SABINA RIZZA

OCCUPATION: Real estate agent

MY STYLE: I’m a minimalist most of the time. I prefer dark, casual clothes during the day, but like to dress up in the evening. My home is bright and modern, but with a few antiques mixed in.

I LOVE ROME BECAUSE: The weather is great, so you can go to the beach, countryside, or playground almost year-round.


Gina

Stylish Romans come to this café, a block from the Spanish steps, for a light lunch after shopping. Fresh flowers accent the chic space, but co-owners Giandomenico and Christina have kept the focus on the food—mostly fresh salads and sandwiches. Don’t skip dessert, though! The ‘nocciolato’ has hazelnuts, whipped cream, and Nutella. (Prosciutto di parma, Caesar salad, eggplant parmesan panino) For a ready-made picnic, order a wicker basket—full of snacks and sandwiches, espresso, a bottle of wine, plates, utensils, and even a checkered table cloth—and head over to Villa Borghese.

IALS

With an abundance of classes to choose from—from flamenco to modern—many students of Rome’s premier dance studio have been regulars for years. Newcomers, amateurs, and even young children are welcome, however. Toddlers twirl in tutus while, in a studio nearby, kids in street fashion work on their breakdancing moves. Busy moms with ever-changing schedules will appreciate that memberships are available, but not required, because you can opt to pay per class at the door.

Green T

Green T, a gourmet Chinese restaurant designed in the Feng Sui style, is the exception in a city known more for pasta than noodles. From the delicious dumplings to complex fish dishes, the chef takes much care with presentation. For dinner, Sabina Rizza’s family likes to order the Peking duck, which is served in three mini-courses—the skin, the meat, and the soup. The restaurant also serves lunch, during which many business people take advantage of the prix fixe menu.

Villa Glori

Villa Glori may be smaller than Villa Borghese, to its south, but it has a rich history of its own. Formerly known as Remembrance Park, it was dedicated to the victims of World War I, and then to all Roman war victims. There is also a 3rd century mausoleum, and a contemporary sculpture garden featuring works by Paolo Canevari, Eliseo Mattiacci, and others. “I go with my children and my dog, Tina,” Sabina Rizza says. The park’s pines provide welcome shade in the summer, though kids hardly notice the heat on account of the pony rides!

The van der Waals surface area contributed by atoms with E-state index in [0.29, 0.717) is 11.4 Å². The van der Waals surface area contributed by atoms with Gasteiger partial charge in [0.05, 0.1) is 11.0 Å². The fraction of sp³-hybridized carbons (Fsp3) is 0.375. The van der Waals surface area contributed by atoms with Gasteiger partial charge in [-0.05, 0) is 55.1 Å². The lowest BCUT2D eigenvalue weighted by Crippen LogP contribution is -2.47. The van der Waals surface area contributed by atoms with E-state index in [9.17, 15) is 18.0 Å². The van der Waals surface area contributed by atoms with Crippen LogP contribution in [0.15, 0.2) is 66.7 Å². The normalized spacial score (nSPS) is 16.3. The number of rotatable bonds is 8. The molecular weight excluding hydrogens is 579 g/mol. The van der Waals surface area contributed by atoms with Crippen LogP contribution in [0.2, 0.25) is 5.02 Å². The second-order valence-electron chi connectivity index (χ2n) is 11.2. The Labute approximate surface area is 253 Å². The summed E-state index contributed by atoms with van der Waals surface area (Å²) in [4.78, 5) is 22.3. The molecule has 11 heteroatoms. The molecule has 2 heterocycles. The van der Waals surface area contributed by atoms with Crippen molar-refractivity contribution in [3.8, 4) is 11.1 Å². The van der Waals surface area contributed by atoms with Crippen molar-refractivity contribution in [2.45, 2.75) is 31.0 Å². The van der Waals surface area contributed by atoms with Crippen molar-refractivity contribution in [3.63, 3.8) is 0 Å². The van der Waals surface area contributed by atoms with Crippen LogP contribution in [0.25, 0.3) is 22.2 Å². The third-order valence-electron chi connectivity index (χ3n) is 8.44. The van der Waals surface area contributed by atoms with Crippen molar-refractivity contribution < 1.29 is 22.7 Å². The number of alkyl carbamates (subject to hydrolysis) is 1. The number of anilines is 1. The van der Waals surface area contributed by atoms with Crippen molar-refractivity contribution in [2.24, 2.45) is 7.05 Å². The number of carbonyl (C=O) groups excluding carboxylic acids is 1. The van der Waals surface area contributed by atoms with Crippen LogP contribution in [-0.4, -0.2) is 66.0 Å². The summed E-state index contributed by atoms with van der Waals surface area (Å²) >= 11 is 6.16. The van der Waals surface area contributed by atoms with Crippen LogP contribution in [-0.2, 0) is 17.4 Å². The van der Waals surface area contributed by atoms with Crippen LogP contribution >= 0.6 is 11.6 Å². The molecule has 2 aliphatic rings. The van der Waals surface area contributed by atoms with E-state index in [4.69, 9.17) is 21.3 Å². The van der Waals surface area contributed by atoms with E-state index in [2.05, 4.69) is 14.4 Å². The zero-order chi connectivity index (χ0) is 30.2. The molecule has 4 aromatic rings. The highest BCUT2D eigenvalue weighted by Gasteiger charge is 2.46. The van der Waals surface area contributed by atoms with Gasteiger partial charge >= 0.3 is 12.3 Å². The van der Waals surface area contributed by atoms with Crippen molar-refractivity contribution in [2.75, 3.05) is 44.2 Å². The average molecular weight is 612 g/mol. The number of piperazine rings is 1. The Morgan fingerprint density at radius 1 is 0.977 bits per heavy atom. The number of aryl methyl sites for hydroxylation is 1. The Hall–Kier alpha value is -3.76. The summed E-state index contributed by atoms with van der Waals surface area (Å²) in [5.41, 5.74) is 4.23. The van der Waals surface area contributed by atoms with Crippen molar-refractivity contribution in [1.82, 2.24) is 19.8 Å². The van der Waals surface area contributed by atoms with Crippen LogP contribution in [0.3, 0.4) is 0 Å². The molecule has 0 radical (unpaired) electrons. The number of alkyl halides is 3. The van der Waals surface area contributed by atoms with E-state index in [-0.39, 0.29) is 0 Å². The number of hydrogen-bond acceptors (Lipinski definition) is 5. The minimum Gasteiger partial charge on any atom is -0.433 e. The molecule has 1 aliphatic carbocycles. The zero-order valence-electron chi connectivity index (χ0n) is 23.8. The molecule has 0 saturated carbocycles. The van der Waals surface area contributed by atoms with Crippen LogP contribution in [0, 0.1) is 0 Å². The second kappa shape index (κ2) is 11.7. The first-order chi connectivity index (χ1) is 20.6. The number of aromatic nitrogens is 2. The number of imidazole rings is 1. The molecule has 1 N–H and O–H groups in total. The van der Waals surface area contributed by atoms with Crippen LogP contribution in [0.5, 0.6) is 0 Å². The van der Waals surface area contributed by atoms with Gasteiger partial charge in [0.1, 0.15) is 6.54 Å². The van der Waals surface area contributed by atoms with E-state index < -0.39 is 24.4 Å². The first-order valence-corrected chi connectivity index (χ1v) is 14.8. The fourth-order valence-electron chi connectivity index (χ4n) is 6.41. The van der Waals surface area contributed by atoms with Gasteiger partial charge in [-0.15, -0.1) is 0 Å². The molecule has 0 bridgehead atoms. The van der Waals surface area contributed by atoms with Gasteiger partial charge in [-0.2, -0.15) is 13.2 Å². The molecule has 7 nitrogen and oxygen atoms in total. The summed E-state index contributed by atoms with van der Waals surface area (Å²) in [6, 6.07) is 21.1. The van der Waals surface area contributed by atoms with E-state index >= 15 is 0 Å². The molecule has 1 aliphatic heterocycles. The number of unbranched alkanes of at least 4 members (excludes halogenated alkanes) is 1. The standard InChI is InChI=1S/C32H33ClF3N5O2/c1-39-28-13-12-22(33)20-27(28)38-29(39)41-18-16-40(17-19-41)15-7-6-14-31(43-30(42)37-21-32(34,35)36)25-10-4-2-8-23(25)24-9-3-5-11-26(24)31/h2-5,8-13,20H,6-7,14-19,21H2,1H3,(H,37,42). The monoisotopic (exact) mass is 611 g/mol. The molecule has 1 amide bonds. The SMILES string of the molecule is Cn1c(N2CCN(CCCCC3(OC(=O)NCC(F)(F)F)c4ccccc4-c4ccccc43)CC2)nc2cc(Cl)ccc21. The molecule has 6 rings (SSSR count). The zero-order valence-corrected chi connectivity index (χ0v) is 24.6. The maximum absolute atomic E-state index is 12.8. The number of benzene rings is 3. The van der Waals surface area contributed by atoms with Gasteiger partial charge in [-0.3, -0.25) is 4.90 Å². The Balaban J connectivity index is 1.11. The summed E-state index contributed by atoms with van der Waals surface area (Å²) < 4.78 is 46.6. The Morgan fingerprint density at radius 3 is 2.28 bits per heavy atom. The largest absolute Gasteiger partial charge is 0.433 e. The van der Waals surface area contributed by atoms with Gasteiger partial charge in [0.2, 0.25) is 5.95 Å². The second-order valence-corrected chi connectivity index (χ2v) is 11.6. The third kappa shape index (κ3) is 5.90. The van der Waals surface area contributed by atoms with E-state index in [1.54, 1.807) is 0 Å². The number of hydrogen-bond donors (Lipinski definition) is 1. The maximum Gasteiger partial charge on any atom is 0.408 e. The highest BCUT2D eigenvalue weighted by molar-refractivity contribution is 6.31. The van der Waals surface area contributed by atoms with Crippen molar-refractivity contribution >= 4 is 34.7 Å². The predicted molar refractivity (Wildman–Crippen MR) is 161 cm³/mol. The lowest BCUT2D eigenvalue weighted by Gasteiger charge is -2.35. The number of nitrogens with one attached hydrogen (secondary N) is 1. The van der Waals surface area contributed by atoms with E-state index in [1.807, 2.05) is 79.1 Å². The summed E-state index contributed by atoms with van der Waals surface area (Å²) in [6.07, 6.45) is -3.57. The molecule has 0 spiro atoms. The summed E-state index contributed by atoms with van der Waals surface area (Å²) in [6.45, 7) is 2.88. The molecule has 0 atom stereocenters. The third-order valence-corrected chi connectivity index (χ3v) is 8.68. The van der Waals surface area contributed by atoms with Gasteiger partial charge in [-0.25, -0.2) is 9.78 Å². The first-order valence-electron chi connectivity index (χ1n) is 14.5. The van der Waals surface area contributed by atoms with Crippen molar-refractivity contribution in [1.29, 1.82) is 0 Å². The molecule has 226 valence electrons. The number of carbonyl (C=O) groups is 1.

Il Circolo Antico Tiro a Volo

A full day of swimming and tennis at this club atop Monti Parioli leaves members hungry. “There is a spectacular view of Rome from the restaurant’s terrace, and the food is excellent,” says Sabina Rizza. Members can rent a gazebo by the pool for private parties. The main restaurant, which offers both a buffet and an à la carte menu, has live music on Fridays. On New Year’s Eve, the restaurant hosts a gala and shoots off fireworks.

Explora

This children’s museum near the Piazza del Popolo is a nice place for kids to unwind, especially after a day of seeing historic sites that sometimes go unappreciated by the under-ten crowd. There’s a bus that kids can “drive,” a supermarket, and various hands-on exhibits and workshops about health and the environment. Talking Books, a reading series on topics ranging from food to philosophy, meets every Saturday afternoon. Parents of the very young don’t have to worry about the boisterous big kids. There is a separate “soft-play” area for babies.

Mondi

For decades, this pasticceria has been offering Romans and travellers a taste of la dolce vita. Lining the shelves are cream-filled fruit tarts, tiramisu, and an assortment of the cookies Italians often bring to dinner parties. Mondi also sells drinks and miniature sandwiches and pizzas, making it an aperitif hotspot. Don’t pass up the delicious homemade gelato. They have flavors you can’t find anywhere else, like rasberry and chocolate, rasberry and Nutella, and chocolate and orange peel. And if you’d prefer a chocolate dipped gelato bar to a scoop, that can be arranged!

Paneolio

North of the city center, this restaurant and pizzeria is surrounded by olive trees. Apart from the famous fries, the dishes are traditionally Roman. There’s a variety of antipasti, including several types of bruschetta, as well as pasta dishes, meat entrees, and delicious desserts. The spaghetti carbonara and saltimbocca are bestsellers, and kids love the heart-shaped pizza. There is ample parking at Paneolio. For those without a car, however, the restaurant’s location may prove difficult.

Crazy Bull Café

It’s hard to believe that Crazybull is a stone’s throw from the historic Ponte Milvio. The café’s jukebox and red-vinyl booths bring 1950s America—and not the Roman empire—to mind. Kids love the kitschy style, and there’s good comfort food to be had: onion rings, fajitas, and barbequed ribs, as well as old-fashioned desserts like cheesecake and apple pie. Plus, Crazy Bull, where the bar has a good selection of beers and a fun, lighthearted atmosphere, is open late.

Nichola Hunt

Cocktail aficionado. Large dog breed lover. Fondness of summer dresses. Hater of pickles. Born in London, based in Bali.

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